Whiteness and land in Indigenous education in Canadian teacher education
Scully, Alexa Jane
Doctor of Philosophy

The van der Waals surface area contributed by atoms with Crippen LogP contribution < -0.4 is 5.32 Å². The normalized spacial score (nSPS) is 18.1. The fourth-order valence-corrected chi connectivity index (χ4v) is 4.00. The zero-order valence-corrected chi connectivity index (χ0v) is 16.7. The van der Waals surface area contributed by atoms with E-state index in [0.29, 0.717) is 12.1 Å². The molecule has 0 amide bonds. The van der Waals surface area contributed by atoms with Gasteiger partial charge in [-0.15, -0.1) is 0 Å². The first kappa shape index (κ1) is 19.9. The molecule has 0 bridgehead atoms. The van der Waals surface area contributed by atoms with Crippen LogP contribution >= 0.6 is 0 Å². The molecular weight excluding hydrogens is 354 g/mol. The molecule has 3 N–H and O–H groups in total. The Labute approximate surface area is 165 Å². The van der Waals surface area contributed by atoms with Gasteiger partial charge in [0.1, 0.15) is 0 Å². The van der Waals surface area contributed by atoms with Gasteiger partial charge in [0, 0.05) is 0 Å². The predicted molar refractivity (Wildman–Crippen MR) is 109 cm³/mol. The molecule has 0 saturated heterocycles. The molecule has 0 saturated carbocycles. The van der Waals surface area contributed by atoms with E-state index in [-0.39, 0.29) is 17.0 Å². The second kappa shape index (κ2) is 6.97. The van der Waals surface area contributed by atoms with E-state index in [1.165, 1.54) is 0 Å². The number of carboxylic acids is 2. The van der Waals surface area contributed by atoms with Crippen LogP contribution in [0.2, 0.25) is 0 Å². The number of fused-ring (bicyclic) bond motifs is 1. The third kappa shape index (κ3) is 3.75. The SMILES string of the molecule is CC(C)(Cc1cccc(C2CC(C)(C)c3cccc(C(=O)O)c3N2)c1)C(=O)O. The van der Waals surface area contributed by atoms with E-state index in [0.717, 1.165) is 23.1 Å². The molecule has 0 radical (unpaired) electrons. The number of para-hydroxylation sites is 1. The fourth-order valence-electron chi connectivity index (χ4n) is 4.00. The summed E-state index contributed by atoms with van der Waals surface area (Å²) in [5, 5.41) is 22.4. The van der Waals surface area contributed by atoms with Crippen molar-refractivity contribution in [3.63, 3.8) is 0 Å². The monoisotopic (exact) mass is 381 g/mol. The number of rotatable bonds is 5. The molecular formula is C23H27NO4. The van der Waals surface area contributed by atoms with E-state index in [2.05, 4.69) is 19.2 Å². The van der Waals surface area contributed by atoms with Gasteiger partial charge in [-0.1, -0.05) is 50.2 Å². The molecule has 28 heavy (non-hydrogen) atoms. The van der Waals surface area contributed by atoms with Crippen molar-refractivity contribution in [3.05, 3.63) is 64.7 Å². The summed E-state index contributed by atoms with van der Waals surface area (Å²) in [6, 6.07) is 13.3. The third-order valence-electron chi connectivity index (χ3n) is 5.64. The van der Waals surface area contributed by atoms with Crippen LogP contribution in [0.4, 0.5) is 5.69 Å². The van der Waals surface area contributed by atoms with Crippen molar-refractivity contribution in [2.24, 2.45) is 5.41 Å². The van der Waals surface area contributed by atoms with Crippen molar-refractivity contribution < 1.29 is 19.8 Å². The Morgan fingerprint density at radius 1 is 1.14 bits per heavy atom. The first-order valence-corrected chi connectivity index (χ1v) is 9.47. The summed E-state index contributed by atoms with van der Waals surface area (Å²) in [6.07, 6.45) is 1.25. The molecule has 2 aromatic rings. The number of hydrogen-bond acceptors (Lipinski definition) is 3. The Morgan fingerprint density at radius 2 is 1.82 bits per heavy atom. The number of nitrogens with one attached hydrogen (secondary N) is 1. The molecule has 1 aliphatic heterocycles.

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After decades of advocacy by Indigenous scholars and communities, Indigenous education in Canadian teacher education is gaining support and status. Throughout Canadian teacher education, the ‘common knowledge’ of pre-service teachers does not include complex understandings of Indigenous peoples, Lands, or history in what is currently known as Canada. Using multiple qualitative research methods in the methodology of the Self-Study of Teacher Education Practices (S-STEP), I investigate how I and eight teacher educators enact critical Place-based education (cPBE) in our Indigenous education in teacher education practice in Canada to trouble whiteness, centre Land, and disrupt settler colonialism. The decolonization of teacher education practices, and of the administrative structures and practices of faculties of education, is necessary to support learning with, from and for Indigenous peoples in support of Indigenous futurities. As I struggled to teach with Land at the centre and in right relation to Anishinaabe Lands and communities, I examined and transformed my own practice-in-relation alongside my students and colleagues. As the Indigenization of universities proliferates, more questions are emerging about how to do this work well. This research deeply confirms the dual oppression of Land and of Indigenous peoples that is at the heart of the Canadian identity, but it also offers some answers. Indigenous education in Canadian teacher education must include anti-racist education that contends with white privilege, Land-based learning both in and beyond the classroom, and centring local Indigenous communities by prioritizing relationships and learning contexts with them. These elements, which represent the ethical relationality and right relation necessary to cPBE in Canada, are not supported, rewarded, or remunerated in current university structures. This demands change in how universities hire, how they support critical, Land- and community-based pedagogies, and in how they conduct themselves in relation to the Lands and communities they stand on and serve.